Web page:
Chapter 5 IRT Item Analysis

In this session, we will learn how to

  • read a file in csv format
  • score a data set
  • produce item distractor analysis

5.1 Reading a data set from your local computer

You will need to specify the location of the file on your computer. I find it easiest to copy the file path from Windows Explorer.

Clicking on this path, Windows shows


To use this path, you must change the back slashes (\) to forward slashes (/). The following shows the R code for setting a working directory.

setwd("C:/G_MWU/ARC/Philippines")  # Note forward slashes

5.2 Exercise 1

The data file contains scored item responses of a numeracy test. The data file can be downloaded here (click on link). The test questions can be downloaded here.



#Read an item response file with scored data
setwd("C:/G_MWU/ARC/Philippines/files")  # set working directory: make sure you use forward slashes
resp <- read.csv("B1_scored_E.csv")

#Run CTT item analysis
IA <- itemAnalysis(resp)

#Run IRT analysis
mod1 <- tam.jml(resp)
wrightMap(mod1$WLE, mod1$xsi, item.side=itemClassic)

5.2.1 Answer these questions

From the output of the CTT and IRT analyses, answer the following questions:

  • How many students are in the item response file?
  • How many items are in the item response file?
  • Which item is the easiest? Which item is the most difficult?
  • Which item is the least discriminating? Which item is the most discriminating?
  • What is the constraint set in the IRT calibration (hint: see the summary(mod1) output). What does this mean?
  • What is the mean item difficulties? What is the mean person abilities?
  • Is the test generally easy for the students, or difficult?
  • What is the CTT test reliability? What is the IRT test reliability?

5.3 Exercise 2

The item response data analysed in Exercise 1 is also provided before scoring was carried out. We will call this the raw response data file. Download this file and save it to your computer.

In this data file, for each question, a range of students’ answers are recorded. For example, for Item 1, the list of answers is (2,3,4,5,6,7,8,99). As a convention, “99” is used for “all other answers.”

We need to read in the raw response data file, and score the responses. In reading the data file, we will make sure that all responses are read in as characters, and not as numeric values (see read.csv options). The keys to the item responses are provided in the code block below.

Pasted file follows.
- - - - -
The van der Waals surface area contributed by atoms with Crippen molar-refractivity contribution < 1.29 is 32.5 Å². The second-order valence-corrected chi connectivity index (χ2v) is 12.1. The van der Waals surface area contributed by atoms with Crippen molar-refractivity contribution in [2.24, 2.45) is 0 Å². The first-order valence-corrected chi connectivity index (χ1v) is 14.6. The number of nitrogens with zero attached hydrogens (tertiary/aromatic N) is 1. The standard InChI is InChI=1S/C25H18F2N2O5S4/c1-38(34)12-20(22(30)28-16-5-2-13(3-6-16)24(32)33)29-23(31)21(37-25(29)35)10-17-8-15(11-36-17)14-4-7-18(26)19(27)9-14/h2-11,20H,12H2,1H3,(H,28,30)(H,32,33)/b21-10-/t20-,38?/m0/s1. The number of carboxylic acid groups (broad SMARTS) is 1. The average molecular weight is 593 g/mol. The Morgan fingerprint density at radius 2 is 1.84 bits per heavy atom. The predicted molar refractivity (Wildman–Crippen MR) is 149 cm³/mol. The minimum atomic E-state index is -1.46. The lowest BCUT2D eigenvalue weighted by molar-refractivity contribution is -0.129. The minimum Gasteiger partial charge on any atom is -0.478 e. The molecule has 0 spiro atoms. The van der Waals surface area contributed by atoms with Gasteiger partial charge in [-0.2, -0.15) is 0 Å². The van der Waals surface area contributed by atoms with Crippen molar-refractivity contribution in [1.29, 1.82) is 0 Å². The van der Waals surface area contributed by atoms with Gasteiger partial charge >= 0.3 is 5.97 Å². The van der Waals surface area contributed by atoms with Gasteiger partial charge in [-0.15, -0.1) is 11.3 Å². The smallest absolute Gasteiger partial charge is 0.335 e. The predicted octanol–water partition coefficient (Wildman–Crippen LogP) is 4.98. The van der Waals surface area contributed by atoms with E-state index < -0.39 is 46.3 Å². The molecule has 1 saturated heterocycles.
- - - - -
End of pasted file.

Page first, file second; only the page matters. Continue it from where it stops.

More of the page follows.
key <- c("4","3 hundreds","1720","8","160mL","1100","Bir and Mif","3","15","5","2022","5","football","C","35")

resp_raw <- read.csv("B1_raw_E.csv", stringsAsFactors = FALSE, colClasses = rep("character", length(key)))

s <- score(resp_raw,key=key,output.scored=TRUE) #Use CTT score function to score the raw responses
resp <- s$scored #The scored responses are in s$scored

mod2 <- tam.jml(resp)

The results of the IRT estimations for Exercises 1 and 2 should be exactly the same. The only difference is that in Exercise 2 we read in a raw response file and we carried out scoring before carrying out an IRT analysis.

One useful thing for reading in the raw responses (instead of the scored responses) is that we can carry out an item distractor analysis to see what kind of answers students provided, and whether high or low ability students provided a particular answer. In the TAM package, the function tam.ctt provides a distractor analysis, as shown below.

ItemAnal<- tam.ctt(resp_raw,mod2$WLE)

For now, if you want to save the output of the item analysis, you can use the sink command.


5.4 Homework

Carry out CTT and IRT analyses for a grammar test. The test questions can be downloaded here. The data file can be downloaded here. The test is of multiple-choice format. The data file contains “A,” “B,” “C,” “D” characters, and the responses are not scored. The keys are provided below.

key <- c("D","D","D","B","B","B","A","D","C","B","A","C","D","A","B")

Carry out CTT and IRT analyses, and answer the list of questions as in 5.2.1